New moms plan to spend Thanksgiving in the hospital

New moms plan to spend Thanksgiving in the hospital

Posted:
"She's just a blessing. She's a gift from God," said new mom Jessica Ross. "She's just a blessing. She's a gift from God," said new mom Jessica Ross.
"She's one of the happiest babies you'd ever meet. Awesome personality. Into everything," said Bri Pitts, McKenzie's mother. "She's one of the happiest babies you'd ever meet. Awesome personality. Into everything," said Bri Pitts, McKenzie's mother.

By LORI TUCKER
6 News Anchor/Reporter

KNOXVILLE (WATE) - Thanksgiving is a time for family and friends, but how do families with babies in the hospital spend the day?

East Tennessee Children's Hospital expects between 40 and 45 babies in the Neonatal Intensive Care Unit (NICU) will not be going home for the holidays.

Jessica Ross is getting a rare treat, though, for which she is thankful. She is getting the chance to bond with her baby Kamdyn through what Children's Hospital calls, "kangaroo care" for pre-term babies.

Ross, while holding her tiny baby pressed against her heart, said, "It's skin to skin. She gets to lay on my chest with just her diaper on and that's pretty amazing."

It's also "pretty amazing" that Kamdyn is even here. She was born close to Halloween, at just under 24 weeks' gestation.

Ross' due date wasn't even until Valentine's Day 2013.

The delicate little girl who weighed only 1 lb, 2.5 oz at birth, has already had one major surgery to repair a leaky heart valve.

Now, her biggest issue is getting her lungs to mature enough to get her off the ventilator.

"She's a fighter, and she's a feisty young lady," said Ross proudly.

The new mom is thankful for each day she has with her baby.

"She's just a blessing. She's a gift from God," she said.

One of Kamdyn's so-called "NICU Neighbors" is 8-month-old Makenzie, who has been at the facility practically since birth.

She looks and acts like the picture of health, an active baby who always has a smile on her face.

"She's one of the happiest babies you'd ever meet. Awesome personality. Into everything," said Bri Pitts, Makenzie's mother.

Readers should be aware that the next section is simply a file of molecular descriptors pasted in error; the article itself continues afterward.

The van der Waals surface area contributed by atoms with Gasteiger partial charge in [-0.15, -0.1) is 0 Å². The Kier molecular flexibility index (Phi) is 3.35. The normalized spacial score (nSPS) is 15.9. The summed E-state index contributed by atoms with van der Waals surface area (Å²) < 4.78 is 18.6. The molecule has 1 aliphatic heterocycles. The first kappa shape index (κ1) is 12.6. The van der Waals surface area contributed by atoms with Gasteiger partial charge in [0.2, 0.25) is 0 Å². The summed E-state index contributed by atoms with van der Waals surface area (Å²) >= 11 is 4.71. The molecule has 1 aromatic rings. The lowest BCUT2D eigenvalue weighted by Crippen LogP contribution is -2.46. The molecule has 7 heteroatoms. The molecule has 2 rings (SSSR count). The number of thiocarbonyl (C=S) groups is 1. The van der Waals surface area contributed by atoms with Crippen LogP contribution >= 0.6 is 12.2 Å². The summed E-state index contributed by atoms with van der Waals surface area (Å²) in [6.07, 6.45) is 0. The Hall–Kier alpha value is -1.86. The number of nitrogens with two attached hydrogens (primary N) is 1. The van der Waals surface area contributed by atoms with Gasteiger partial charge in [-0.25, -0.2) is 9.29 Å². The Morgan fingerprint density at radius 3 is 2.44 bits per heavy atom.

But when you look closer, you'll see all of the tubes and lines Makenzie must live with.

That's primarily because she cannot eat like other babies her age. She must be tube-fed.

Makenzie was born with a condition known as gastroschisis. She was born with her intestines on the outside of her body.

So far, Makenzie has had seven surgeries.

Mom is anxious to take her daughter home. It won't be by Thanksgiving, but hopefully, it will be soon.

"It's kinda hard," said Pitts. "I mean, we were hoping she'd be home by my birthday, or her dad's birthday. Mine's in June, and her dad's is in October, so we passed those. Our personal goal is Christmas but it all depends on her and how everything goes."

These are two babies, two different stories, and mothers who share a common bond of gratitude.

"I think it's actually humbled us a lot. I'm only 23 years old, a lot of young years to go through, but she's definitely been a blessing," said Pitts.

"I just hope that she's healthy and happy and she'll be loved by many, and she has a great testimony to share with others, about the great miracles that have happened in her life," said Ross.

Ross is expecting about 20 relatives to join her and her husband to celebrate Thanksgiving at the Ronald McDonald House, followed by a visit to the NICU.

Pitts said it's quite likely she'll spend a quiet Thanksgiving with her daughter and the nurses and doctors they've come to know as family.

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